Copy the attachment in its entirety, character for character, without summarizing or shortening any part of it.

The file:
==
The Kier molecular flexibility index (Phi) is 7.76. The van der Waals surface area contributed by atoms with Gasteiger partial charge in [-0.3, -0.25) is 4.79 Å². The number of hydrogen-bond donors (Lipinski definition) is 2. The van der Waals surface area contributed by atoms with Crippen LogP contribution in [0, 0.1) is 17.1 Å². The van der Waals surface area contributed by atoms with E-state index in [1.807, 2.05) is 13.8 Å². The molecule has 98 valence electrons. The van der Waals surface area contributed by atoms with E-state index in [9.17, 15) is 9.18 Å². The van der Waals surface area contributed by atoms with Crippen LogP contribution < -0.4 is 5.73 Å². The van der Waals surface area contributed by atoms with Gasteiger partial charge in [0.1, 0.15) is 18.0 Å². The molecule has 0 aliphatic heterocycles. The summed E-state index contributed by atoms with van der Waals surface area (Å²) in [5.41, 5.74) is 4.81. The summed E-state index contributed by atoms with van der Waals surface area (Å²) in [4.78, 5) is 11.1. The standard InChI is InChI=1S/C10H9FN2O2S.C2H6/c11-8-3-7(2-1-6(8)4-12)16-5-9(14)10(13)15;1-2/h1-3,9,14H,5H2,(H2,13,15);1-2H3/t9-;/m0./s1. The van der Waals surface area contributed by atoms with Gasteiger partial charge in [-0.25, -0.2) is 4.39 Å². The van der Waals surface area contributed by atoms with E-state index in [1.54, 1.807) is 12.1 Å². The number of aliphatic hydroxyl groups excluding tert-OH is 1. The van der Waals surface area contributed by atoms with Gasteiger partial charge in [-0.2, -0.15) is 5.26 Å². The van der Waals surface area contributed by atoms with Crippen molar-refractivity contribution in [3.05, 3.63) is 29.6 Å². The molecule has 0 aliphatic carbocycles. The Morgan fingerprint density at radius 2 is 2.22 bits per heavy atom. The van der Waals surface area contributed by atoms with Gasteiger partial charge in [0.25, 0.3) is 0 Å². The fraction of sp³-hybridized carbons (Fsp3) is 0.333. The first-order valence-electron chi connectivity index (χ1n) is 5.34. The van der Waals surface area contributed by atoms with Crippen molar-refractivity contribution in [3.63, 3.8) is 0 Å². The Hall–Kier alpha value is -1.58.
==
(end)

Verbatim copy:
The Kier molecular flexibility index (Phi) is 7.76. The van der Waals surface area contributed by atoms with Gasteiger partial charge in [-0.3, -0.25) is 4.79 Å². The number of hydrogen-bond donors (Lipinski definition) is 2. The van der Waals surface area contributed by atoms with Crippen LogP contribution in [0, 0.1) is 17.1 Å². The van der Waals surface area contributed by atoms with E-state index in [1.807, 2.05) is 13.8 Å². The molecule has 98 valence electrons. The van der Waals surface area contributed by atoms with E-state index in [9.17, 15) is 9.18 Å². The van der Waals surface area contributed by atoms with Crippen LogP contribution < -0.4 is 5.73 Å². The van der Waals surface area contributed by atoms with Gasteiger partial charge in [0.1, 0.15) is 18.0 Å². The molecule has 0 aliphatic heterocycles. The summed E-state index contributed by atoms with van der Waals surface area (Å²) in [5.41, 5.74) is 4.81. The summed E-state index contributed by atoms with van der Waals surface area (Å²) in [4.78, 5) is 11.1. The standard InChI is InChI=1S/C10H9FN2O2S.C2H6/c11-8-3-7(2-1-6(8)4-12)16-5-9(14)10(13)15;1-2/h1-3,9,14H,5H2,(H2,13,15);1-2H3/t9-;/m0./s1. The van der Waals surface area contributed by atoms with Gasteiger partial charge in [-0.25, -0.2) is 4.39 Å². The van der Waals surface area contributed by atoms with E-state index in [1.54, 1.807) is 12.1 Å². The number of aliphatic hydroxyl groups excluding tert-OH is 1. The van der Waals surface area contributed by atoms with Gasteiger partial charge in [-0.2, -0.15) is 5.26 Å². The van der Waals surface area contributed by atoms with Crippen molar-refractivity contribution in [3.05, 3.63) is 29.6 Å². The molecule has 0 aliphatic carbocycles. The Morgan fingerprint density at radius 2 is 2.22 bits per heavy atom. The van der Waals surface area contributed by atoms with Gasteiger partial charge in [0.25, 0.3) is 0 Å². The fraction of sp³-hybridized carbons (Fsp3) is 0.333. The first-order valence-electron chi connectivity index (χ1n) is 5.34. The van der Waals surface area contributed by atoms with Crippen molar-refractivity contribution in [3.63, 3.8) is 0 Å². The Hall–Kier alpha value is -1.58.